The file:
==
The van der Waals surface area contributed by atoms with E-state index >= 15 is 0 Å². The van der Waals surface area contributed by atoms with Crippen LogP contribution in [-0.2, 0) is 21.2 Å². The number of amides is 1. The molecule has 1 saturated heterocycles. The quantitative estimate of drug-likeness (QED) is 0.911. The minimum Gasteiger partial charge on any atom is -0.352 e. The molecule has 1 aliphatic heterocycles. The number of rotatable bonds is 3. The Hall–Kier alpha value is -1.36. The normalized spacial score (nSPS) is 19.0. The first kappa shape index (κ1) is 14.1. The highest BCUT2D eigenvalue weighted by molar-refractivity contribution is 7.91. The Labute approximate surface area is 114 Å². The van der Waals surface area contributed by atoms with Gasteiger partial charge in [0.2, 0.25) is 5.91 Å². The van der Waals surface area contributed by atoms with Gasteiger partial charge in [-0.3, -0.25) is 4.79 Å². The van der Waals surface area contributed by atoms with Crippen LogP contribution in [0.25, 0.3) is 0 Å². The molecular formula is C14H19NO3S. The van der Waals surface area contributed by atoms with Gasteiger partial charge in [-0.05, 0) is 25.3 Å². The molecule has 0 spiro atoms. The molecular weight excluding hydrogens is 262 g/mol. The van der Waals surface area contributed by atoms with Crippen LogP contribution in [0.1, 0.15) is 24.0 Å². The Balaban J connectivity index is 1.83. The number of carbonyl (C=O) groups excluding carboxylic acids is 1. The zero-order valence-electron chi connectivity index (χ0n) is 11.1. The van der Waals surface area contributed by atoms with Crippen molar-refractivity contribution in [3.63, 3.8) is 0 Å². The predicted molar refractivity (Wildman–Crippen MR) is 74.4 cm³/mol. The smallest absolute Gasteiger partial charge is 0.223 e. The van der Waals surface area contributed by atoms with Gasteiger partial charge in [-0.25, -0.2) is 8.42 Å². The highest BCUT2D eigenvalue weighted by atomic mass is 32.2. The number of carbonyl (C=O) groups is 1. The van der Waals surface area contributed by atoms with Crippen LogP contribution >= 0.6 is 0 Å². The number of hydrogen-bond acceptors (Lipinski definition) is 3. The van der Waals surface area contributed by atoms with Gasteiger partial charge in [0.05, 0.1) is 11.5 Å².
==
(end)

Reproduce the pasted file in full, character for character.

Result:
The van der Waals surface area contributed by atoms with E-state index >= 15 is 0 Å². The van der Waals surface area contributed by atoms with Crippen LogP contribution in [-0.2, 0) is 21.2 Å². The number of amides is 1. The molecule has 1 saturated heterocycles. The quantitative estimate of drug-likeness (QED) is 0.911. The minimum Gasteiger partial charge on any atom is -0.352 e. The molecule has 1 aliphatic heterocycles. The number of rotatable bonds is 3. The Hall–Kier alpha value is -1.36. The normalized spacial score (nSPS) is 19.0. The first kappa shape index (κ1) is 14.1. The highest BCUT2D eigenvalue weighted by molar-refractivity contribution is 7.91. The Labute approximate surface area is 114 Å². The van der Waals surface area contributed by atoms with Gasteiger partial charge in [0.2, 0.25) is 5.91 Å². The van der Waals surface area contributed by atoms with Gasteiger partial charge in [-0.3, -0.25) is 4.79 Å². The van der Waals surface area contributed by atoms with Crippen LogP contribution in [0.25, 0.3) is 0 Å². The molecular formula is C14H19NO3S. The van der Waals surface area contributed by atoms with Gasteiger partial charge in [-0.05, 0) is 25.3 Å². The molecule has 0 spiro atoms. The molecular weight excluding hydrogens is 262 g/mol. The van der Waals surface area contributed by atoms with Crippen LogP contribution in [0.1, 0.15) is 24.0 Å². The Balaban J connectivity index is 1.83. The number of carbonyl (C=O) groups excluding carboxylic acids is 1. The zero-order valence-electron chi connectivity index (χ0n) is 11.1. The van der Waals surface area contributed by atoms with Crippen molar-refractivity contribution in [3.63, 3.8) is 0 Å². The predicted molar refractivity (Wildman–Crippen MR) is 74.4 cm³/mol. The smallest absolute Gasteiger partial charge is 0.223 e. The van der Waals surface area contributed by atoms with Gasteiger partial charge in [-0.25, -0.2) is 8.42 Å². The highest BCUT2D eigenvalue weighted by atomic mass is 32.2. The number of carbonyl (C=O) groups is 1. The van der Waals surface area contributed by atoms with Crippen LogP contribution >= 0.6 is 0 Å². The number of hydrogen-bond acceptors (Lipinski definition) is 3. The van der Waals surface area contributed by atoms with Gasteiger partial charge in [0.05, 0.1) is 11.5 Å².